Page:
Today I did something I’d never done before: I canned something.
It was a lot of hard work. There were a lot of panicky “OMG is this supposed to do that?!?!” moments, and a few times where I wished I could sprout another arm or four. But at the end of my experiment, I ended up with six quarts of beautiful, garden fresh green beans that I hope won’t give us all botulism. (Well, all of us except Wesley, who wouldn’t touch a green bean if his life depended on it.)
I followed instructions on this website, this website, from my canner manual, and from my mother-in-law. (By the way, the first website is a great one if you want to find pick-your-own farms in your area.) Consequently, I spent a lot of time running to my computer or flipping through the book. Sadly, neither the websites nor the manual gave me instructions on growing more limbs so I could do everything in a speedy manner, while everything was still hot.
First lesson learned: Cut the beans smaller.
Second lesson learned: Boiling water is very hot.
It took forfreakingever to get to ten pounds of pressure. Finally it got there, and I processed for twenty-five minutes. Twenty-five minutes fraught with danger, where I kept screeching at the children to stay out of the kitchen in case the whole thing exploded.
But my canner is built like a tank. It’s an All-American, and will probably still be canning long after I’m gone.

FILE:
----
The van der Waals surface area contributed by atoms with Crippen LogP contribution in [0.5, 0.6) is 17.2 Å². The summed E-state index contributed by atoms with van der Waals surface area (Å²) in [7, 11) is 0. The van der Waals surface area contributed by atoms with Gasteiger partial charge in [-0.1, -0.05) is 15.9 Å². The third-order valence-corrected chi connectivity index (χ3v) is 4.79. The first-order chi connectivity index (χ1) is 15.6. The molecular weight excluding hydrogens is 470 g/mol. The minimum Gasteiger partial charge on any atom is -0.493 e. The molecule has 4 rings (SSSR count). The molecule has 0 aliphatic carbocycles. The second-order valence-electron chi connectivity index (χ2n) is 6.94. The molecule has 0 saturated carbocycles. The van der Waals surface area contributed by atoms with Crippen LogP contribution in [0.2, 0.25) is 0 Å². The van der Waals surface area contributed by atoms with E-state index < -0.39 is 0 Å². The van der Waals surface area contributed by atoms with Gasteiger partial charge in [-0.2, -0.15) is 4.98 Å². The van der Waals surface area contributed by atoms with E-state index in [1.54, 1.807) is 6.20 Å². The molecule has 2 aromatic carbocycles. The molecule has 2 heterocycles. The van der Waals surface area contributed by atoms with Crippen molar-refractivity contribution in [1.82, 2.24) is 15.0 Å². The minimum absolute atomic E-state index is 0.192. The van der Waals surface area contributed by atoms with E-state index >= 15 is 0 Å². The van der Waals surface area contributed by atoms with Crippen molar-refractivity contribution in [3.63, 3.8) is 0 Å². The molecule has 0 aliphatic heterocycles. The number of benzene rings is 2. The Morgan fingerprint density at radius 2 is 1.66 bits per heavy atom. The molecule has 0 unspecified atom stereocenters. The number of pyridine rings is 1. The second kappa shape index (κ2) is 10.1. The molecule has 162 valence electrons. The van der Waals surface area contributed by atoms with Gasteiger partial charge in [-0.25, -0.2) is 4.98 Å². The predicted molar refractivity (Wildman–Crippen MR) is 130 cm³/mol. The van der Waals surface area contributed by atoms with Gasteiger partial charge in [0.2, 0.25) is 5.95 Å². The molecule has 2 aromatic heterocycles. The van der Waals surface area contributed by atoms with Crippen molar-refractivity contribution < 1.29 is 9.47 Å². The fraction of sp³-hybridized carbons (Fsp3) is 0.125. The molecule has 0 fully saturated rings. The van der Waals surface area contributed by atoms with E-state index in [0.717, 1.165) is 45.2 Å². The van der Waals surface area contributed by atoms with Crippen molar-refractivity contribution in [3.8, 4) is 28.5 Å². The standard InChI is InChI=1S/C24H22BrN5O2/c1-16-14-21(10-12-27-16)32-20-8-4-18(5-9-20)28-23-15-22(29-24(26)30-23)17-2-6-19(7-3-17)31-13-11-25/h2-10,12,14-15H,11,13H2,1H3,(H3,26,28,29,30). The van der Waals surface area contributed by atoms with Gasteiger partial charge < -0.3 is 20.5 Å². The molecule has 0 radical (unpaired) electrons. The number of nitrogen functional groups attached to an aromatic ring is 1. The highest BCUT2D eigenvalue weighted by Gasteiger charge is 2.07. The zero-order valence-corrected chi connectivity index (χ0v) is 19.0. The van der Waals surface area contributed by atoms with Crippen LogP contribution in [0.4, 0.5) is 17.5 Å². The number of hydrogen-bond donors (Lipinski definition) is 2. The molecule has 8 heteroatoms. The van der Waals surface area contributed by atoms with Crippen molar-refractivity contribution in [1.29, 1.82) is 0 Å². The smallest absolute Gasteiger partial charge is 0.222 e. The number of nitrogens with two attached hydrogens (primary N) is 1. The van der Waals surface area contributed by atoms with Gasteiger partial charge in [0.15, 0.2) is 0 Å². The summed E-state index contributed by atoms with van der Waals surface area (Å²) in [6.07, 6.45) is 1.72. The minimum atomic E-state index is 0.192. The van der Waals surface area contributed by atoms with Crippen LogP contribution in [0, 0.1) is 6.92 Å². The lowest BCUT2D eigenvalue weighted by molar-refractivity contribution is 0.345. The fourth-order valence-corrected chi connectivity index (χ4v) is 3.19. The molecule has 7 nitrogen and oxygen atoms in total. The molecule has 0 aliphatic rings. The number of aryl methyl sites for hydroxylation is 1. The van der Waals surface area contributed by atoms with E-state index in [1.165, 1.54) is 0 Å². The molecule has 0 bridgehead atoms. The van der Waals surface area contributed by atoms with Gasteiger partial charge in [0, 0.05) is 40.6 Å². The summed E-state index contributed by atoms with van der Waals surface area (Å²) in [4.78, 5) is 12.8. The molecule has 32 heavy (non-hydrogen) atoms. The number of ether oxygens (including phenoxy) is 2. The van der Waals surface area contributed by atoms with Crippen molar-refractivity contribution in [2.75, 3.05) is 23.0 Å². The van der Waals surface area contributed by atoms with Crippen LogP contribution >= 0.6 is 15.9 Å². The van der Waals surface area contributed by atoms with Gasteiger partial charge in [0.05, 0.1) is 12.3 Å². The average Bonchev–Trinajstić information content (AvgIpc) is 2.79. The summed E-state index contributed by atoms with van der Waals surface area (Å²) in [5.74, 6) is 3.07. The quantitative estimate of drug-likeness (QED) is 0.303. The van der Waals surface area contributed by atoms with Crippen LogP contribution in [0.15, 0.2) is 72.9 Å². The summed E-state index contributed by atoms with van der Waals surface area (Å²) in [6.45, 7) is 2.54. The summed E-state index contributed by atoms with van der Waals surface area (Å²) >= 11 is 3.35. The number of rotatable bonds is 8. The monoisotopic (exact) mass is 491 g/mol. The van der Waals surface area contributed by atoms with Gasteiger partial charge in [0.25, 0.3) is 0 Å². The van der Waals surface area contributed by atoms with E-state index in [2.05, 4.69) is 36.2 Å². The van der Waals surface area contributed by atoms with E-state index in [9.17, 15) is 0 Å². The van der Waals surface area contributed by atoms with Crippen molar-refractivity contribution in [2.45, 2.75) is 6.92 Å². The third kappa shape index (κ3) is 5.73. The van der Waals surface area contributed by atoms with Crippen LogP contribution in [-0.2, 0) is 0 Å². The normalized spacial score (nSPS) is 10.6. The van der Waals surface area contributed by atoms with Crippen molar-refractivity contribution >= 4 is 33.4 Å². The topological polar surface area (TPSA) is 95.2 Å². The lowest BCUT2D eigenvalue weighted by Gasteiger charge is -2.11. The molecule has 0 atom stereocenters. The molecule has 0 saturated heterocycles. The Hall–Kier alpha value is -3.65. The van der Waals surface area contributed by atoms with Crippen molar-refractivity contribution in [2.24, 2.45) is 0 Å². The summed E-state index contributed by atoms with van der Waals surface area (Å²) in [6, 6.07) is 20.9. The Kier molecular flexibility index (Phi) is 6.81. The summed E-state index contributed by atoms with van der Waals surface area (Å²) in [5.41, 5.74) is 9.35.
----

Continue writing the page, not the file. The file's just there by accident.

Then more nail-biting after the jars came out of the canner. First I couldn’t get it open because it had created a vacuum. The manual suggested a screwdriver to pry it open, but also cautioned, “BE CAREFUL! YOU COULD TOTALLY SCREW IT UP FOREVER!!!” so I was nervous. I stuck a butter knife into a crack and pried gently and it popped right up.
More nerves. Had I put enough beans in? There were bubbles rising to the top. Is that normal? Is it supposed to do that? The second website reassured me that indeed, it was supposed to do that. And from their pictures, I saw that some of their jars had as much empty spaces as mine.
More screeching at the children to stay out of the kitchen, lest a jar explode. I’d just watched an episode of Dr. Quinn, Medicine Woman in which Grace, the cafe owner, has a jar explode in her face and it gets embedded in her cornea, so I wasn’t taking any chances.
Then came the thrill of a lifetime. I felt the way the first caveman who discovered fire must have felt.
The lids of my jars started popping as they sealed themselves. I did a happy dance.
Victory is mine!